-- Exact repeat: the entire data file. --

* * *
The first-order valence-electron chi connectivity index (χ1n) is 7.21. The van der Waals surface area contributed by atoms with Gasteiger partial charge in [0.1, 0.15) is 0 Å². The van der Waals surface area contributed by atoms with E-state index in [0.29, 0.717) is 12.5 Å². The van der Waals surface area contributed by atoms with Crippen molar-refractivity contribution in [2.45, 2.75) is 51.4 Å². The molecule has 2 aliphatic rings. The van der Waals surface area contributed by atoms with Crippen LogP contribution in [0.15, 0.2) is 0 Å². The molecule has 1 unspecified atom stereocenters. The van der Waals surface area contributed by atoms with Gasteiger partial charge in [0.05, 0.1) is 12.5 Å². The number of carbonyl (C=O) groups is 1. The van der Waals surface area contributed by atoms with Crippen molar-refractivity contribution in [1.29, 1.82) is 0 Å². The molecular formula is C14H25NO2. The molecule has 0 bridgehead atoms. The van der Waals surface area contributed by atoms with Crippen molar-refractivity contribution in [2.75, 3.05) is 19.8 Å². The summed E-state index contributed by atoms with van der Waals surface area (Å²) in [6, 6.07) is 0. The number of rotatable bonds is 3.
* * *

The first-order valence-electron chi connectivity index (χ1n) is 7.21. The van der Waals surface area contributed by atoms with Gasteiger partial charge in [0.1, 0.15) is 0 Å². The van der Waals surface area contributed by atoms with E-state index in [0.29, 0.717) is 12.5 Å². The van der Waals surface area contributed by atoms with Crippen molar-refractivity contribution in [2.45, 2.75) is 51.4 Å². The molecule has 2 aliphatic rings. The van der Waals surface area contributed by atoms with Crippen LogP contribution in [0.15, 0.2) is 0 Å². The molecule has 1 unspecified atom stereocenters. The van der Waals surface area contributed by atoms with Gasteiger partial charge in [0.05, 0.1) is 12.5 Å². The number of carbonyl (C=O) groups is 1. The van der Waals surface area contributed by atoms with Crippen molar-refractivity contribution in [1.29, 1.82) is 0 Å². The molecular formula is C14H25NO2. The molecule has 0 bridgehead atoms. The van der Waals surface area contributed by atoms with Crippen molar-refractivity contribution in [2.75, 3.05) is 19.8 Å². The summed E-state index contributed by atoms with van der Waals surface area (Å²) in [6, 6.07) is 0. The number of rotatable bonds is 3.